Several cans of soda came home with us from a party the other night. I don’t ever buy soda or have it in our home, but letting them bring it home was easier than the sugar-powered battle that would ensue. I know, I was pansy Mom. A very TIRED pansy mom.
But I have to laugh about my disdain for soda. I am the health nut that cites the evils of sugars and processed foods, then whips up a batch of brownie cookies for them (us). Yes, from a box. I’m a confusing teacher at times. But soda, well, you’d think I live in New York by the way I ban it from our home.
So the next morning before school, the cans were sitting on the counter. By watching him, you would think my 7 year old has never had 7-Up before. He was asking if he could have some, (seriously, before school), and holding it like a treasured possession. Until he could no longer caress it because apparently it was too slippery. Any idea how far 7-Up explodes when dropped unopened? Here in this house, we now know. It was all over me, the ceiling, and really, everywhere imaginable. “At least it wasn’t Dr. Pepper,” he said, “that would be REALLY sticky.” I was mad…. I tried to handle things with grace and gentleness, and that slipped, too.
So began our mad rush to get out of the house to get the kids to school and me to work on time. And in our family, I try to teach the kids to pitch in and help out a bit, (any amens on that one?). So in that spirit, I asked my 10 year old to carry my chocolate, blueberry and spinach smoothie out to the car. It was healthy. And very dark.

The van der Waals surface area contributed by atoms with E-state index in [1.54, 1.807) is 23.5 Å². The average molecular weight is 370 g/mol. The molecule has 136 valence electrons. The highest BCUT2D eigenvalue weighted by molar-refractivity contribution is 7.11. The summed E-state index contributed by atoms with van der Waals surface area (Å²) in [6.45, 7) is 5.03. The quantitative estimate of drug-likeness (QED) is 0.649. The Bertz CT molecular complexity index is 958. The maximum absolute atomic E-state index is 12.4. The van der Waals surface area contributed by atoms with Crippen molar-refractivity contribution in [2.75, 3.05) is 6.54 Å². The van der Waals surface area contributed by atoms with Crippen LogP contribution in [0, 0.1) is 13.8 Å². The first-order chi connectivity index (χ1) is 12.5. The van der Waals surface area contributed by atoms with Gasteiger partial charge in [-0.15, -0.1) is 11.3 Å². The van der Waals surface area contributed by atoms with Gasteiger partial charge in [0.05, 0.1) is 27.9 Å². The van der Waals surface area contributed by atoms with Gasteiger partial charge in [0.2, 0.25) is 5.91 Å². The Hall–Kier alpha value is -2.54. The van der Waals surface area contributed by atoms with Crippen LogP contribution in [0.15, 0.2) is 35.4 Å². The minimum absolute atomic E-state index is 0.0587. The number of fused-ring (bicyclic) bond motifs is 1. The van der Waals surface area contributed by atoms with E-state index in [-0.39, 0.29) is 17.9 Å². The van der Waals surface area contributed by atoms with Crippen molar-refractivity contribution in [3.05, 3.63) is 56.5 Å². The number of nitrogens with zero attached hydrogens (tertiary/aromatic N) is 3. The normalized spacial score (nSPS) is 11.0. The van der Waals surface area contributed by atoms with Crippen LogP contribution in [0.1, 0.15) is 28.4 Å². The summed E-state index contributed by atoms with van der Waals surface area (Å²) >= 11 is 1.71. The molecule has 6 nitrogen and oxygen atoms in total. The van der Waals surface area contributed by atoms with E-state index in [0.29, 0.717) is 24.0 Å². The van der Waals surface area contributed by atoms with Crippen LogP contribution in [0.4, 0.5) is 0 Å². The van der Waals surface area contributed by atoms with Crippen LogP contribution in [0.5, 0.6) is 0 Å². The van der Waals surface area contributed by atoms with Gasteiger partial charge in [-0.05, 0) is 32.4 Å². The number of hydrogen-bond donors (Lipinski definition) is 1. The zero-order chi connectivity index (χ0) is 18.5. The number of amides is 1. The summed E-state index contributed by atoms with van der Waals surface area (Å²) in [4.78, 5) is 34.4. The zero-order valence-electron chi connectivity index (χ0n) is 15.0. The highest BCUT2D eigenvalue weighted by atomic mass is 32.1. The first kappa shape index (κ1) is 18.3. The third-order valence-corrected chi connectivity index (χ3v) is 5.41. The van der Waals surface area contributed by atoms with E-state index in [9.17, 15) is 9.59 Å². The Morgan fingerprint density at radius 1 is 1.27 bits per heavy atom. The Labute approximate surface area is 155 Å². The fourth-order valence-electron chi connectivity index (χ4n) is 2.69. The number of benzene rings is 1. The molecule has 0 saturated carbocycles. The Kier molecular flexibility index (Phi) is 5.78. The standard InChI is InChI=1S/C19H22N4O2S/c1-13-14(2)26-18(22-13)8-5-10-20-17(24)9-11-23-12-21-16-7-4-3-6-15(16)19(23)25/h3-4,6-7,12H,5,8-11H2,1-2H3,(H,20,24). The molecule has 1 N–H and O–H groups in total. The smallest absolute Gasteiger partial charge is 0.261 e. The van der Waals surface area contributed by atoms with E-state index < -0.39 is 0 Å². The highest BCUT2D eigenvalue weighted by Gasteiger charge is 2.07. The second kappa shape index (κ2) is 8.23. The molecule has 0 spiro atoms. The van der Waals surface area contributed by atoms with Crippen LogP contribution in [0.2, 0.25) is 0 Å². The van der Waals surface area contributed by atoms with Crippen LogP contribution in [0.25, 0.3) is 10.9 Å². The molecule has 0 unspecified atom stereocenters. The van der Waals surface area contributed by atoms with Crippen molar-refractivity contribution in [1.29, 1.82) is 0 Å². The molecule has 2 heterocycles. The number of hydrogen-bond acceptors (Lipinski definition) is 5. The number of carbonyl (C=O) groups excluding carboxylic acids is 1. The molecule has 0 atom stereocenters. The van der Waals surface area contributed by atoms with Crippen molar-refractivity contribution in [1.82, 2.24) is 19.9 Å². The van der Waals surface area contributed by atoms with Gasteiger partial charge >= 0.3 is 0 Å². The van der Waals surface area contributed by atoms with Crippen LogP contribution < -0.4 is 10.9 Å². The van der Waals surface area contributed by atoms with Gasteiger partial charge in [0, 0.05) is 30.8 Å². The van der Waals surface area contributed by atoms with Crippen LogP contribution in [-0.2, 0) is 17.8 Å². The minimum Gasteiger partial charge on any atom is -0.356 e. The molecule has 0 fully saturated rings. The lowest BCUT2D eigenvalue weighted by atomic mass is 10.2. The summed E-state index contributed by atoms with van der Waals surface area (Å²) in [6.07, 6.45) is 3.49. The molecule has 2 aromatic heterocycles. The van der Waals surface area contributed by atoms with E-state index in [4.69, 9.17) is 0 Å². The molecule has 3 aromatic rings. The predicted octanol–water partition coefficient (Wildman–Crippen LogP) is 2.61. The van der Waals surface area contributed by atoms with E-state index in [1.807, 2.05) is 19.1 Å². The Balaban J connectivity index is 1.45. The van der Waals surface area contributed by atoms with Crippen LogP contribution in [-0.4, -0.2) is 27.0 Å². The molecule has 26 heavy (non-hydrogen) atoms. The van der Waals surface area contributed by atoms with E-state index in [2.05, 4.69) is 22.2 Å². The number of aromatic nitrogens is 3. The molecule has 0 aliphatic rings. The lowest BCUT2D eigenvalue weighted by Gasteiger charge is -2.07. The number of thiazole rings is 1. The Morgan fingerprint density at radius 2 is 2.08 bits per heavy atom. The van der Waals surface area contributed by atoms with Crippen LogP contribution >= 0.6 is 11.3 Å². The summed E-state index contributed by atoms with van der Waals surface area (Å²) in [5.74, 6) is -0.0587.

When I settled into my seat, I notice a mud or something else soaked towel shoved between the rails on our deck. Upon investigation, I discover that over half of my breakfast was on that towel. Or so I thought. I soon discovered that much of it remained in her seat. At least it wasn’t mine. But she wasn’t going to tell me about it until I got into the car.
We were late for school. Accepted. But all semblance of grace was gone. Replacing it was anger and something way beyond frustration. It is a good thing I don’t swear. *Much*. In the car, I couldn’t speak. Didn’t want to. It was safer not to… But as I drove, God began to whisper in my ear, and I tried to brush away the voice like a stray hair. And being the ever patient loving Father that He is, He just kept whispering. Until I took a deep breath and began to speak.
I apologized for losing my temper. We discussed taking responsibility for our actions, (I startled Brody, so it was my fault he dropped the can, and Barrett shared how she could have handled it better, such as letting me know what happened and doing her best to clean up the mess). And I had to make it clear that even if I was frustrated and angry, I was responsible for my attitude, tone of voice and losing my temper. We all talked about our respective responsibility in the debacle, how we could handle it differently it there was a next time, and asked for forgiveness.
God led me to share with them that no matter how angry or frustrated I am with them, I love them no less. No mistake they make reduces my love for them. Just as God is with us. I think He must watch our folly with a bemused smile at times, and other times He must be like someone waving a lantern at a runaway train, hoping we will heed His warning of danger. But we can never be removed from His love, no matter how badly we crash our train. After this, there was a palpable release of tension and hurt, replaced by restoration and forgiveness only God can supply.
I know God allowed this all to happen for a poignant lesson. So I found myself very, very grateful to be dropping them off late, for having children to shepherd, for a loving whisper in my ear. Grateful for ears to hear, though they often need hearing aids, for towels to clean up sticky messes, and for half a breakfast.
With peace and joy,